• Meanwhile KMT overthrows Qing and establishes ROC in Mainland.
  • After WW2, Taiwan was returned to ROC (there is actually a loophole here; documents only said Japan was to give up Taiwan, but didn’t specify that China gets to take it back).
  • Civil war between KMT and the communist party. KMT escapes to Taiwan, communists establishes PRC in Mainland. Both sides claim they are the only China.
  • 1949-1987 Taiwan was under martial law (more on this later)
  • 1970s, ROC is replaced by PRC in the United Nation and therefore is no longer recognized. USA breaks off diplomatic relations with ROC to establish relations with PRC. Most other countries follow.
  • 1996 first presidential election in the history of ROC.

Current situation of Taiwanese people:

  • ROC flags are not allowed to be shown in any official events, conferences, competitions etc outside Taiwan (such as the London Olympics flag incident). We usually have another flag specifically designed for the event.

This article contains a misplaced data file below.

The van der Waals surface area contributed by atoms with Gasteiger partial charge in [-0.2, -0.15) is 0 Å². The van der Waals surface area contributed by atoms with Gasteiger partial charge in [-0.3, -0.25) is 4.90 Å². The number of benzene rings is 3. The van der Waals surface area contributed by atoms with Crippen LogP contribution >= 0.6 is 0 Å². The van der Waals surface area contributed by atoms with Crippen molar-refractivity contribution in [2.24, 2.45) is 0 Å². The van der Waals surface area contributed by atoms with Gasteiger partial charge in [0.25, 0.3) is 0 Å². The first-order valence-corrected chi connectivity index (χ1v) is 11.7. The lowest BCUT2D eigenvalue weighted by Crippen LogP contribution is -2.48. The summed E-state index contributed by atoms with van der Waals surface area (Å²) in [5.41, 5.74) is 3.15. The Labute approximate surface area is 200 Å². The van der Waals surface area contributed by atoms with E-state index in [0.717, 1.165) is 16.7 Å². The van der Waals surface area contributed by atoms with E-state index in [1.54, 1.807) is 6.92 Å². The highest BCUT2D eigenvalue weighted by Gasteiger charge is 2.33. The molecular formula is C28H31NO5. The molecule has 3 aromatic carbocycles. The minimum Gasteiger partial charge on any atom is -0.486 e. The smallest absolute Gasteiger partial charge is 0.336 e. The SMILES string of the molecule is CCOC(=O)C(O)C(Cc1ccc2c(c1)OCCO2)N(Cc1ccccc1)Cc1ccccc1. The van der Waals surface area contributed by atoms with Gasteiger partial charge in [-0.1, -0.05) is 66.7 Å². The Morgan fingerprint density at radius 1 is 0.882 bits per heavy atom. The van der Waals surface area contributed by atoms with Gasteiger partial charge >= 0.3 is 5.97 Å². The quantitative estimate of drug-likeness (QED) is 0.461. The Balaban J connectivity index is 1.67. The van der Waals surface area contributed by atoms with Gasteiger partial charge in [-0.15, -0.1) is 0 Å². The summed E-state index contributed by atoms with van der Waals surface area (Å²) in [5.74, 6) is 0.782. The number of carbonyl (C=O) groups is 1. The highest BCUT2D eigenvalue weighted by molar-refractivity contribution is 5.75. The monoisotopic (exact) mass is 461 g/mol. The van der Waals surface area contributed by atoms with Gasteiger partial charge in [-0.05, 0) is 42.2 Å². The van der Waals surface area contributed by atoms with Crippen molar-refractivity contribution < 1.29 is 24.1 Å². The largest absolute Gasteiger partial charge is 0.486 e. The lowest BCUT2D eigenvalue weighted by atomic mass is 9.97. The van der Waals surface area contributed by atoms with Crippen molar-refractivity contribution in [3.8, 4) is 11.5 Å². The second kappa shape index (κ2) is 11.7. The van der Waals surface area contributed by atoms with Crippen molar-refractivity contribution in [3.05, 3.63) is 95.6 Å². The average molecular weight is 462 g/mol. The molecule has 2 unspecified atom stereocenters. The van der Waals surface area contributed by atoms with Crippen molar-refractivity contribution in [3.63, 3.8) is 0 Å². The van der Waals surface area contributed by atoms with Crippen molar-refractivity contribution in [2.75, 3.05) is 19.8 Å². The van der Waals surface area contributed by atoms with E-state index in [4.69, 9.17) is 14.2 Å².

• The national anthem is replaced by the flag anthem in events.
  • We have to use “Chinese Taipei” for the name (the “Chinese” here meaning the ethnicity). Some countries force Taiwanese to put down “Taiwan, China” on documents. 
  • The above absolutely cannot appear in Mainland. Singers get banned and attacked all the time if they’re not careful (Tzuyu is only one out of many cases). Chinese TV news covered the flag pin on our president’s shirt just before the “historic” first meeting ever of the two leader last November lmao
  • We can travel with our ROC passport, but a while ago the UN offices stop accepting it as a valid ID (but we can use driver licences issued by ROC lol). To travel to Mainland we have to get a “Taiwan compatriot permit”.